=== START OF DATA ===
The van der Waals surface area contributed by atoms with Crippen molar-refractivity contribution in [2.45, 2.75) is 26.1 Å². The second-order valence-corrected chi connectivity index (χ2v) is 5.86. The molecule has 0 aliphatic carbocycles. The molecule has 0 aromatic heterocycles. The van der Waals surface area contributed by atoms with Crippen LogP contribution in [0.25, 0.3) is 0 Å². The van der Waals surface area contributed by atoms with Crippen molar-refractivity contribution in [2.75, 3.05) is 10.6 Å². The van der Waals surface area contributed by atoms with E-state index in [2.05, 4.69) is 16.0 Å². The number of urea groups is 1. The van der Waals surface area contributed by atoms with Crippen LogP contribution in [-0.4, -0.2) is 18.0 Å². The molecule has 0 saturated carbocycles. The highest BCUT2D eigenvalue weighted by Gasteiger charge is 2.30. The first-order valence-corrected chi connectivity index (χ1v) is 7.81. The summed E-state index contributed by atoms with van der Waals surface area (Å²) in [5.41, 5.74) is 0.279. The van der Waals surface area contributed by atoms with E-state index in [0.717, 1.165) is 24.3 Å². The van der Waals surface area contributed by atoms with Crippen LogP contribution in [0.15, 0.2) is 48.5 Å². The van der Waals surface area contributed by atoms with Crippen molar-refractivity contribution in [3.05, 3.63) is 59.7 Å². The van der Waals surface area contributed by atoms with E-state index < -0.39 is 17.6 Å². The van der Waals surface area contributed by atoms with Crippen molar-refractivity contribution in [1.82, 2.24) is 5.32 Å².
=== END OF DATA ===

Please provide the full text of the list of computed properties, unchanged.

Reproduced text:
The van der Waals surface area contributed by atoms with Crippen molar-refractivity contribution in [2.45, 2.75) is 26.1 Å². The second-order valence-corrected chi connectivity index (χ2v) is 5.86. The molecule has 0 aliphatic carbocycles. The molecule has 0 aromatic heterocycles. The van der Waals surface area contributed by atoms with Crippen LogP contribution in [0.25, 0.3) is 0 Å². The van der Waals surface area contributed by atoms with Crippen molar-refractivity contribution in [2.75, 3.05) is 10.6 Å². The van der Waals surface area contributed by atoms with E-state index in [2.05, 4.69) is 16.0 Å². The number of urea groups is 1. The van der Waals surface area contributed by atoms with Crippen LogP contribution in [-0.4, -0.2) is 18.0 Å². The molecule has 0 saturated carbocycles. The highest BCUT2D eigenvalue weighted by Gasteiger charge is 2.30. The first-order valence-corrected chi connectivity index (χ1v) is 7.81. The summed E-state index contributed by atoms with van der Waals surface area (Å²) in [5.41, 5.74) is 0.279. The van der Waals surface area contributed by atoms with E-state index in [0.717, 1.165) is 24.3 Å². The van der Waals surface area contributed by atoms with Crippen LogP contribution in [0.15, 0.2) is 48.5 Å². The van der Waals surface area contributed by atoms with Crippen molar-refractivity contribution in [3.05, 3.63) is 59.7 Å². The van der Waals surface area contributed by atoms with E-state index < -0.39 is 17.6 Å². The van der Waals surface area contributed by atoms with Crippen molar-refractivity contribution in [1.82, 2.24) is 5.32 Å².